I never wanted to get into the pool. My daughter (and the Talmud) changed that. – Kveller

To my sweet daughter,

Yesterday we visited the house of your father’s mother, Savta. Abba noted that this will likely be your first and last chance to swim in his pool this season. So we put on your strawberry swimsuit that you wore for your lessons and Abba put on his swimsuit and waded into the shallow end with you. You seemed to like the water right away, even more than during your lessons. I sat and watched Abba play with you in the water. You squealed with delight as he tossed you around, and calm and thoughtful as he circled you. You put your face in the water uninvited and kicked and splashed. And I watched, reveling in your joy, taking videos and photos, but not participating.

You see, my daughter, I never liked water. As a child, I didn’t like getting splashed, I didn’t even like taking baths. I had knee-length hair my entire childhood, so I think that was part of it. I hated the feeling of pounds and pounds of wet, sticky, heavy hair against my skin. I hated the crunch of the chlorine as it dried. I didn’t even like running through the sprinkler or sliding on the Slip ‘N Slide. I haven’t splashed around in the puddles, as far as I remember. I was terrified of going out on my dad’s sailboat; who knew what slimy filth lay in the darkness of lakes and oceans? And on the first day of camp, when we were supposed to take the swim test in the lake, I would raise my hand and say, “I can’t swim,” which was only partially true (I could float and walk on the water), so I could be in the lowest swim class where there was no expectation of skill or progress, and no one would make me put my face in it.

Two things shook me yesterday looking at you. I thought back to when Abba told me that it is interpreted by some in the Talmud that teaching your children to swim is a necessity, just like teaching you to read or learning a trade, which are also required by the Talmud. I felt vindicated that we signed you up for these swimming lessons a few months ago. Again, you were 6 months old and hadn’t really learned to swim; the goal was to get you comfortable in the water. And with each class, I kept track of how many times I had been the parent in the water, and how many times Abba had done it, just to make sure I didn’t relax, even if I dreaded taking you out of your costume after every class and rinsing you off in the public shower (another phobia of mine).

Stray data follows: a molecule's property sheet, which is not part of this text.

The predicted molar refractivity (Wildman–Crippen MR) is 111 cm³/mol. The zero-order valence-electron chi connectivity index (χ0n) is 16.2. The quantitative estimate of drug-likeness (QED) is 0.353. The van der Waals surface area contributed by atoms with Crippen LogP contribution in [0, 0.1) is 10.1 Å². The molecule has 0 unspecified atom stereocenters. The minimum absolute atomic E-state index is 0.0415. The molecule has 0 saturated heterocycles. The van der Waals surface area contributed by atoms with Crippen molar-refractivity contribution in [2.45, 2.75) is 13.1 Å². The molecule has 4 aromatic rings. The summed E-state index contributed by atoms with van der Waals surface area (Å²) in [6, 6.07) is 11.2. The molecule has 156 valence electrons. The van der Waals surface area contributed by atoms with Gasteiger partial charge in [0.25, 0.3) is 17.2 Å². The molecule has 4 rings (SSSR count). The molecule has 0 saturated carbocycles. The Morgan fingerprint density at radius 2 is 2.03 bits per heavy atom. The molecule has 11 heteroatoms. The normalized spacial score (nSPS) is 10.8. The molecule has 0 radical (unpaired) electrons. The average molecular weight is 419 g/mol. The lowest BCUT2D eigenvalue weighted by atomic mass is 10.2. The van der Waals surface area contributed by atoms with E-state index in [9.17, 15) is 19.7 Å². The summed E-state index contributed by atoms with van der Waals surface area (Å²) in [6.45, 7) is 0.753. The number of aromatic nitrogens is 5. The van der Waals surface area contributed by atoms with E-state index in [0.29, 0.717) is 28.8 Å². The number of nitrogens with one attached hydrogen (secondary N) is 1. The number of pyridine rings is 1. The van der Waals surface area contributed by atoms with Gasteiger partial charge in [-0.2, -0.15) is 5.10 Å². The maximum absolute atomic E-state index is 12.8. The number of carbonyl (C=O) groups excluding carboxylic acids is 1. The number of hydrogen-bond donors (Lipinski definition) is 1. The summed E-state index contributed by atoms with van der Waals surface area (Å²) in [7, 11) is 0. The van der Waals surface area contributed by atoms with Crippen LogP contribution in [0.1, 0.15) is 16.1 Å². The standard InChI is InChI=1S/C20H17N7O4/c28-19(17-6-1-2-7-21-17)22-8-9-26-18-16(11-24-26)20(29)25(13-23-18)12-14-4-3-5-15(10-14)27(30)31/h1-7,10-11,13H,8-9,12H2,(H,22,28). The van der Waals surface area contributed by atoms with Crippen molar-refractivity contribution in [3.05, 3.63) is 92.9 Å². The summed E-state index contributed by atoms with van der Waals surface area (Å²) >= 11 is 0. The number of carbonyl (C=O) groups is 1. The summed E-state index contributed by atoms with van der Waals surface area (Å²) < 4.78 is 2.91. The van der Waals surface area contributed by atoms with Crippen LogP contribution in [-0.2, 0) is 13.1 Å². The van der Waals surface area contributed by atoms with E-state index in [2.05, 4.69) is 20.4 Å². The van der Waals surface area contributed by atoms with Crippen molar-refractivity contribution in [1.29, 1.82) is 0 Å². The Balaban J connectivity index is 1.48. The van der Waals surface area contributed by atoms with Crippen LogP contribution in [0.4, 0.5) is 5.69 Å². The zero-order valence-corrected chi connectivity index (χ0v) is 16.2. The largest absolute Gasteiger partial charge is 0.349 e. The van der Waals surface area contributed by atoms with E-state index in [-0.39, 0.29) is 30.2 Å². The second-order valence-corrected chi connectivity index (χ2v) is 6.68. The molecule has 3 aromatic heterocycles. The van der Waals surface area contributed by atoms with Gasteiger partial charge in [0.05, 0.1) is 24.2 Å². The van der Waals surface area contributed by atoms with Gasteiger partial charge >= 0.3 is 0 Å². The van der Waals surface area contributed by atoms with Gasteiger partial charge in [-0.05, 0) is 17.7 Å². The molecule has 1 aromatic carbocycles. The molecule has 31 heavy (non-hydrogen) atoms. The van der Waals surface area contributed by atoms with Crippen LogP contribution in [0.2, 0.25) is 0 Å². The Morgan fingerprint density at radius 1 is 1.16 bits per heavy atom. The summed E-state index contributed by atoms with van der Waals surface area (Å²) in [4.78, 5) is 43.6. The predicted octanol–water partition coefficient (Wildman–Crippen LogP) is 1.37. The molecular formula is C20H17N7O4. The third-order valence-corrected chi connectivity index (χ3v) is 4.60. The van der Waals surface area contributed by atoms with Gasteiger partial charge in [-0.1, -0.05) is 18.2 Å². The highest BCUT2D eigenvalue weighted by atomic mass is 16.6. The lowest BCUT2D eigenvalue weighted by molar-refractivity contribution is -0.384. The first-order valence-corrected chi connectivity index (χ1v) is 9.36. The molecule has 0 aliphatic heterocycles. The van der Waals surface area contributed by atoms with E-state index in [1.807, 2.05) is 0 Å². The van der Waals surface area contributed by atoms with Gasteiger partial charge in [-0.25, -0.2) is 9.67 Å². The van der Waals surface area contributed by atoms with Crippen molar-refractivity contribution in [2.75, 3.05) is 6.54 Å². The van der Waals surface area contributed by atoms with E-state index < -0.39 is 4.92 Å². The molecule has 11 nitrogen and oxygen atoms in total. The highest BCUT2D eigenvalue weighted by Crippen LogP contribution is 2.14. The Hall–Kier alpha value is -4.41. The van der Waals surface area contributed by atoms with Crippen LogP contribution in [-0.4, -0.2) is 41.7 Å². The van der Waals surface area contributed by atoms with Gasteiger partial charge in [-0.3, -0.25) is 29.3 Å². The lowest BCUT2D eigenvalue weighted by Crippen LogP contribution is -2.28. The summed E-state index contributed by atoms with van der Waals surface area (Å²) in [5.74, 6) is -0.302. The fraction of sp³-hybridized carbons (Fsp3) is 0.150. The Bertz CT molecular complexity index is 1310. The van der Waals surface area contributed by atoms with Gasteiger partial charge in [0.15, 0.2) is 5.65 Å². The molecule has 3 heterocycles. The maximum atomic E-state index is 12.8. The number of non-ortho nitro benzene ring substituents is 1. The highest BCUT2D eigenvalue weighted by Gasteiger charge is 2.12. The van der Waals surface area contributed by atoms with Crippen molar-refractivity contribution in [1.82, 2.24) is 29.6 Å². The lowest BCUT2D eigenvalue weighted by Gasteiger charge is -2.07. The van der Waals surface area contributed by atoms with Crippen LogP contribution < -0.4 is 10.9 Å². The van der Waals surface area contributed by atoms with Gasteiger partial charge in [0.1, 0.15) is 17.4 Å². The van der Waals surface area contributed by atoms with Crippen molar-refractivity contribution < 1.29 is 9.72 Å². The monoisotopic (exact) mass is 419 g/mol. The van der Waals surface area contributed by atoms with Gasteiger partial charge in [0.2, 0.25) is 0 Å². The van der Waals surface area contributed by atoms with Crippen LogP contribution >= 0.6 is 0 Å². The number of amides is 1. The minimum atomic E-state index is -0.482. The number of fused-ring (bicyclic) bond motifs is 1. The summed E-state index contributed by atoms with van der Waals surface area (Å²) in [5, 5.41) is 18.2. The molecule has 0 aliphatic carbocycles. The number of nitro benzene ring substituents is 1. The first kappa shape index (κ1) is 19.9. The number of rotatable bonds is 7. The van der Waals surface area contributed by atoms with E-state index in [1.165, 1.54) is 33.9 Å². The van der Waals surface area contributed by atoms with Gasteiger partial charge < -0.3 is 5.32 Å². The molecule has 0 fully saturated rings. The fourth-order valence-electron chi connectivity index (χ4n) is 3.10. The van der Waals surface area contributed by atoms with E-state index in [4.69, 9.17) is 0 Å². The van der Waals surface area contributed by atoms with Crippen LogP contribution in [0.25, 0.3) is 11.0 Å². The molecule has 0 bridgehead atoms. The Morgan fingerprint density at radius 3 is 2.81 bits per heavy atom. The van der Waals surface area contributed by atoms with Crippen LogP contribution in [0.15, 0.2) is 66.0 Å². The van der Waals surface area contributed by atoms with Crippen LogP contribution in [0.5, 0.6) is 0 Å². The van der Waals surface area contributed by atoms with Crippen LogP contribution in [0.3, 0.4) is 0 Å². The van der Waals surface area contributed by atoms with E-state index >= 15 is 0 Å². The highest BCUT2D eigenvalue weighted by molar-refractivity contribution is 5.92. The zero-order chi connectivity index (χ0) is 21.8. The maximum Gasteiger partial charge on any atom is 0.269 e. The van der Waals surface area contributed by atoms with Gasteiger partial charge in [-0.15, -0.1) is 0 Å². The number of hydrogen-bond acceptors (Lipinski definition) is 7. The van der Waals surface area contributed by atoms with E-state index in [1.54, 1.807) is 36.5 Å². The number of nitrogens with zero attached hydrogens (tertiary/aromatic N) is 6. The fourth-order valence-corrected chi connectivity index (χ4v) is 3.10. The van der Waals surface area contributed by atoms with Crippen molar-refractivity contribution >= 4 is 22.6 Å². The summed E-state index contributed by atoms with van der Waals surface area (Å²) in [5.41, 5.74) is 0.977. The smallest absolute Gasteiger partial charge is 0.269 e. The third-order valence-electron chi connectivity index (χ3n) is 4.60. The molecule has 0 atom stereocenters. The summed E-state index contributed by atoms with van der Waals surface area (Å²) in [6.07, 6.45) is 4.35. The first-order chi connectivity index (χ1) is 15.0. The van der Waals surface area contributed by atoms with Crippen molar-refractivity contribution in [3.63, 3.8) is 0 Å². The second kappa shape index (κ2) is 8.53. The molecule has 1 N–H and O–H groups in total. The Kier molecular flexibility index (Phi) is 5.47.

The second thing that shocked me was that after I sent a picture of you in the pool to your aunt, she asked me if I was swimming too, and I replied, “No, I hate swimming. . She said that when she takes your cousins ​​swimming, she usually joins them, even though her initial instinct was to sit outside. She said she doesn’t like the process, the before and after with the wet bathing suit, pantyhose and sunscreen, but she loves playing in the water with her kids. And she doesn’t join every time, but she pushes herself to. She said she was often the only parent in the pool, which I found rather sad. And I had to admit that you and Abba looked like you were having a lot of fun.

These two things reminded me of a third thing, as I watched you play with Abba, and that is that your Babka (my mother) never played with me. It sounds so dramatic, but it’s true. She never participated. She would use any excuse, real or imagined, to stop acting when I was young. When I was older, I didn’t bother to ask, so she didn’t bother to explain. She didn’t swim because of her contacts. She didn’t take us on sleight of hand tricks because there was always another parent who could take us out. She didn’t play games with us because “you [kids] can play with each other.

And I understand. Chlorine in your nose sucks. Your uncle throwing a marble chess piece when he didn’t win stinks. The whining of children with tired feet and the repetitive board games where toddlers make up the rules as they go are tedious. They say there is no fun for the whole family, but I disagree. I won’t be the mom who watches from the sidelines. I will not miss the good times with you.

So I ran and put on my bathing suit yesterday and rushed into the water to join in your screams and laughs and splashes. And I put my phone down and we just played. The water was hot, not at all as I expected. The sun was bouncing sparks off the surface of the water. And I barely noticed the wet bathing suit. I didn’t think about my cesarean scar or my hair or what my shoulders looked like.

Older generations lament the way millennials (that’s me, sweet girl; we don’t know what your generation will be called yet) use “parenthood” as a verb. They say we’re too active, at constant attention, hovering over you, intervening, not letting you play on your own. And I hear that. But the kids can’t play in the street until the lights come on because those communal standards have changed, and you can’t drink exclusively from the pipe because our township doesn’t add fluoride to the water. And you won’t learn to swim on your own. It turns out that parenthood as a verb is as old as the Talmud. We are obligated to teach you some things, and play is often the best way to teach. And even though I can’t swim, I can sign you up for lessons, I can splash around with you in the pool, and I can teach you how to float. I think that counts.

I love you so much, my sweet girl, and I want to build these memories together. I want to be the best mom I can be for you. I want to be the mom who participates, the mom who does, the mom who floats.

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